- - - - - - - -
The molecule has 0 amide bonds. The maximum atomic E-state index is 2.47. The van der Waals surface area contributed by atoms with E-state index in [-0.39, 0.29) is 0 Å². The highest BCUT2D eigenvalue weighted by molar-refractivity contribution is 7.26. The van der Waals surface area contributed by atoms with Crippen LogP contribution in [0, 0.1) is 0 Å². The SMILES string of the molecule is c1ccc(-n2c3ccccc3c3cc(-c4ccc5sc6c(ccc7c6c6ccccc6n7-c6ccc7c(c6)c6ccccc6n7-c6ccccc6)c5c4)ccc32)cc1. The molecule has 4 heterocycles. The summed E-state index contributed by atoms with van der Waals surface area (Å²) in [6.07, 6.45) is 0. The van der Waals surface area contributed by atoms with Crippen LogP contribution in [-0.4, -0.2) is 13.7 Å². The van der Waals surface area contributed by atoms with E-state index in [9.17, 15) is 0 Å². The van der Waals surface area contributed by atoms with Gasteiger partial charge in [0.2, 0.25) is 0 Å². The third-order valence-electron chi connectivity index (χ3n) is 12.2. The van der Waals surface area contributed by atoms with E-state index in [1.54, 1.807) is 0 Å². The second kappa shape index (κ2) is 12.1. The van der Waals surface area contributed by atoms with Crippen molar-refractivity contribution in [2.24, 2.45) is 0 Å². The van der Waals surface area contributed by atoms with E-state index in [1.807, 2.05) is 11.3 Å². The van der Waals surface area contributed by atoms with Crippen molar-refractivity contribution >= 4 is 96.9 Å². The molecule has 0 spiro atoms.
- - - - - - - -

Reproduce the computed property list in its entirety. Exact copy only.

The molecule has 0 amide bonds. The maximum atomic E-state index is 2.47. The van der Waals surface area contributed by atoms with E-state index in [-0.39, 0.29) is 0 Å². The highest BCUT2D eigenvalue weighted by molar-refractivity contribution is 7.26. The van der Waals surface area contributed by atoms with Crippen LogP contribution in [0, 0.1) is 0 Å². The SMILES string of the molecule is c1ccc(-n2c3ccccc3c3cc(-c4ccc5sc6c(ccc7c6c6ccccc6n7-c6ccc7c(c6)c6ccccc6n7-c6ccccc6)c5c4)ccc32)cc1. The molecule has 4 heterocycles. The summed E-state index contributed by atoms with van der Waals surface area (Å²) in [6.07, 6.45) is 0. The van der Waals surface area contributed by atoms with Crippen LogP contribution in [-0.4, -0.2) is 13.7 Å². The van der Waals surface area contributed by atoms with E-state index in [9.17, 15) is 0 Å². The van der Waals surface area contributed by atoms with Gasteiger partial charge in [0.2, 0.25) is 0 Å². The third-order valence-electron chi connectivity index (χ3n) is 12.2. The van der Waals surface area contributed by atoms with E-state index in [1.54, 1.807) is 0 Å². The second kappa shape index (κ2) is 12.1. The van der Waals surface area contributed by atoms with Crippen molar-refractivity contribution in [2.24, 2.45) is 0 Å². The van der Waals surface area contributed by atoms with E-state index in [1.807, 2.05) is 11.3 Å². The van der Waals surface area contributed by atoms with Crippen molar-refractivity contribution >= 4 is 96.9 Å². The molecule has 0 spiro atoms.